What is Mediation – 5 common questions…

This week is Family Mediation Week. Mediation is such an important arm of the dispute resolution toolkit of the family solicitor. It travels alongside a number of other forms of dispute resolution, which in the right cases, can help you and your ex-partner/spouse or other family member resolve the issues between you. So here are 5 of the most common questions we get asked about mediation

1. What is mediation?

Both parties, whether or not they are represented by lawyers, can agree at any time to enter a process of mediation whereby they agree on the appointment of a neutral third party, a qualified mediator, to help them resolve the issues between them. The mediator’s role is not to make decisions or help one party over another achieve their goal. Mediators are neutral and are there to facilitate the discussions between you both in an even-handed and impartial way, without adjudicating the issues.

2. Do I have to meditate?

No. Mediation is a voluntary process and, at its very core, is a process option giving both participants a space where they can speak and negotiate on their own behalf, free from risk and consequence.

 3. What is a MIAM?

A MIAM is a Mediation, Information and Assessment Meeting. It is a meeting with a qualified mediator to discuss your issues and whether or not mediation would be an appropriate forum for you and your ex-partner/spouse to resolve the issues between you. The MIAM will also be used to discuss with you other forms of dispute resolution which may be appropriate for resolving your particular matter. Attendance at a MIAM is a requirement prior to the issue of court proceedings relating to finances or children, save for very specific circumstances which include but are not limited to emergency/urgent applications and domestic abuse (although domestic abuse itself is not a bar to mediation).  A MIAM usually lasts about 30-45 minutes in length and can be an extremely useful way of exploring the options which would be appropriate in your circumstances. 

 4. How is mediation different from discussing matters with my partner/ex-spouse directly?

By entering a mediation process, both parties to the mediation benefit from the assistance of someone neutral, with no agenda other than to try and help you resolve the issues in a constructive way, without lengthy and costly court proceedings. The role of the mediator is to facilitate the discussions, troubleshoot / reality check options, work through the difficult parts of the discussion and give each of you the chance to speak and be heard. The mediator will also undertake the role of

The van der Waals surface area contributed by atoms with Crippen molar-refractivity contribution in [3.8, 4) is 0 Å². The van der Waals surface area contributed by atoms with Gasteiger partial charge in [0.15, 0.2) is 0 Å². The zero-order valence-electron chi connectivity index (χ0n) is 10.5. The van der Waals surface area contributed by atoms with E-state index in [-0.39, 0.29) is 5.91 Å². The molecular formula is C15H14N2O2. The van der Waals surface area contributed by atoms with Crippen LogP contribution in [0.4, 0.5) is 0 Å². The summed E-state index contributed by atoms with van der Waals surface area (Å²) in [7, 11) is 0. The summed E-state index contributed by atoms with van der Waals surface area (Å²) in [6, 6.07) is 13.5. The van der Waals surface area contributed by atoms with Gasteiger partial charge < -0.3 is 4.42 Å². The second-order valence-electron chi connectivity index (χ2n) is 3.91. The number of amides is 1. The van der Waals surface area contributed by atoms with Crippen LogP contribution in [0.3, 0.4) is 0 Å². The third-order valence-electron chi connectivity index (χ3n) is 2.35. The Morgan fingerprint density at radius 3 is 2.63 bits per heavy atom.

• managing the information gathering i.e. financial disclosure
  • signposting i.e. giving guidance as to gathering information from third parties such as valuers and providing resources and information to other services or professionals who can offer advice, support and information relevant to your situation
  • keeping a record of the progress of your discussions, which can assist in providing a neutral record and for obtaining independent legal advice.

5. Can a mediator help us with arrangements for our children or complex financial matters?

Absolutely. Mediation can be suitable for all sorts of issues concerning arrangements for children, including child arrangements, special days, discussing and agreeing on how to address issues such as introducing a new partner. Utilising a mediator can help you both preserve your co-parenting relationship to establish good working relationships and manage future conflict or points of tension.  

Mediators are also experienced in dealing with all levels of assets and different financial matters including pensions, multiple properties, business assets, high income and complex income structures.  Mediators will assist you with information gathering to exchange your financial disclosure and involving third party neutrals such as IFA’s or accountants (for example) to assist alongside the mediation.

If you are thinking about separation, are going through a separation/divorce and wish to consider whether mediation or other forms of dispute resolution are appropriate for your case then please get in touch.  There are different types/models of mediation and one or another may be better for your circumstances. We’re here to help. Please do not hesitate to get in touch.

By Emma


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